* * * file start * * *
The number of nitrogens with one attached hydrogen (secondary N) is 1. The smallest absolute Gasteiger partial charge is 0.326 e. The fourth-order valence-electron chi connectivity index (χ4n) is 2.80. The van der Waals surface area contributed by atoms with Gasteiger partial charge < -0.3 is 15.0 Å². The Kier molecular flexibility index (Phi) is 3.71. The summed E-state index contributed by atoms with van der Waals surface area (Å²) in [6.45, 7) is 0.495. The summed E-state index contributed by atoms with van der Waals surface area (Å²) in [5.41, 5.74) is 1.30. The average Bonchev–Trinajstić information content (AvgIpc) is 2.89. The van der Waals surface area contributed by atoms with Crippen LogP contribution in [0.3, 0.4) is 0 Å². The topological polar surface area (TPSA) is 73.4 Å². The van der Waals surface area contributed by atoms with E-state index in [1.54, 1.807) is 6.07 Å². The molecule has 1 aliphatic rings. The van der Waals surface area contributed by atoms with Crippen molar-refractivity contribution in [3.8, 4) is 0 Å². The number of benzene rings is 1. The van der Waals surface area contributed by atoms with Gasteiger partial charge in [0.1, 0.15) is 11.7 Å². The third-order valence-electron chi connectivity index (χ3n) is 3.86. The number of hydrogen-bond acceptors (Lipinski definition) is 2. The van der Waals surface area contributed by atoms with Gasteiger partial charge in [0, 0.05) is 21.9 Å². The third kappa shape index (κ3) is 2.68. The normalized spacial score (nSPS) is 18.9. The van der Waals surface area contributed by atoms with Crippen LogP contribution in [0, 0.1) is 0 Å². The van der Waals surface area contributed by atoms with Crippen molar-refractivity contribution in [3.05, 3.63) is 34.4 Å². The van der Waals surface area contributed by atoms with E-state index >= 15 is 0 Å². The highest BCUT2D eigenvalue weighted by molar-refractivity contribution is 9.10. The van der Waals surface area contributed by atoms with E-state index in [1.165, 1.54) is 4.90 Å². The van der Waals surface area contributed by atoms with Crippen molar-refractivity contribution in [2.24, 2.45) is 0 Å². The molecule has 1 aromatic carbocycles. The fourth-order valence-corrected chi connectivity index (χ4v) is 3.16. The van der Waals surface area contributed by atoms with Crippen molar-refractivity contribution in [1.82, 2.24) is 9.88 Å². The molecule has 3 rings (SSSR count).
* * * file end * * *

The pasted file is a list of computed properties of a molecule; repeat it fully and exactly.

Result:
The number of nitrogens with one attached hydrogen (secondary N) is 1. The smallest absolute Gasteiger partial charge is 0.326 e. The fourth-order valence-electron chi connectivity index (χ4n) is 2.80. The van der Waals surface area contributed by atoms with Gasteiger partial charge < -0.3 is 15.0 Å². The Kier molecular flexibility index (Phi) is 3.71. The summed E-state index contributed by atoms with van der Waals surface area (Å²) in [6.45, 7) is 0.495. The summed E-state index contributed by atoms with van der Waals surface area (Å²) in [5.41, 5.74) is 1.30. The average Bonchev–Trinajstić information content (AvgIpc) is 2.89. The van der Waals surface area contributed by atoms with Crippen LogP contribution in [0.3, 0.4) is 0 Å². The topological polar surface area (TPSA) is 73.4 Å². The van der Waals surface area contributed by atoms with E-state index in [1.54, 1.807) is 6.07 Å². The molecule has 1 aliphatic rings. The van der Waals surface area contributed by atoms with Crippen molar-refractivity contribution in [3.8, 4) is 0 Å². The number of benzene rings is 1. The van der Waals surface area contributed by atoms with Gasteiger partial charge in [0.1, 0.15) is 11.7 Å². The third-order valence-electron chi connectivity index (χ3n) is 3.86. The number of hydrogen-bond acceptors (Lipinski definition) is 2. The van der Waals surface area contributed by atoms with Gasteiger partial charge in [0, 0.05) is 21.9 Å². The third kappa shape index (κ3) is 2.68. The normalized spacial score (nSPS) is 18.9. The van der Waals surface area contributed by atoms with Crippen LogP contribution in [0, 0.1) is 0 Å². The van der Waals surface area contributed by atoms with Crippen molar-refractivity contribution in [3.05, 3.63) is 34.4 Å². The van der Waals surface area contributed by atoms with E-state index >= 15 is 0 Å². The highest BCUT2D eigenvalue weighted by molar-refractivity contribution is 9.10. The van der Waals surface area contributed by atoms with E-state index in [1.165, 1.54) is 4.90 Å². The van der Waals surface area contributed by atoms with Crippen molar-refractivity contribution in [2.24, 2.45) is 0 Å². The molecule has 1 aromatic carbocycles. The fourth-order valence-corrected chi connectivity index (χ4v) is 3.16. The van der Waals surface area contributed by atoms with Crippen molar-refractivity contribution in [1.82, 2.24) is 9.88 Å². The molecule has 3 rings (SSSR count).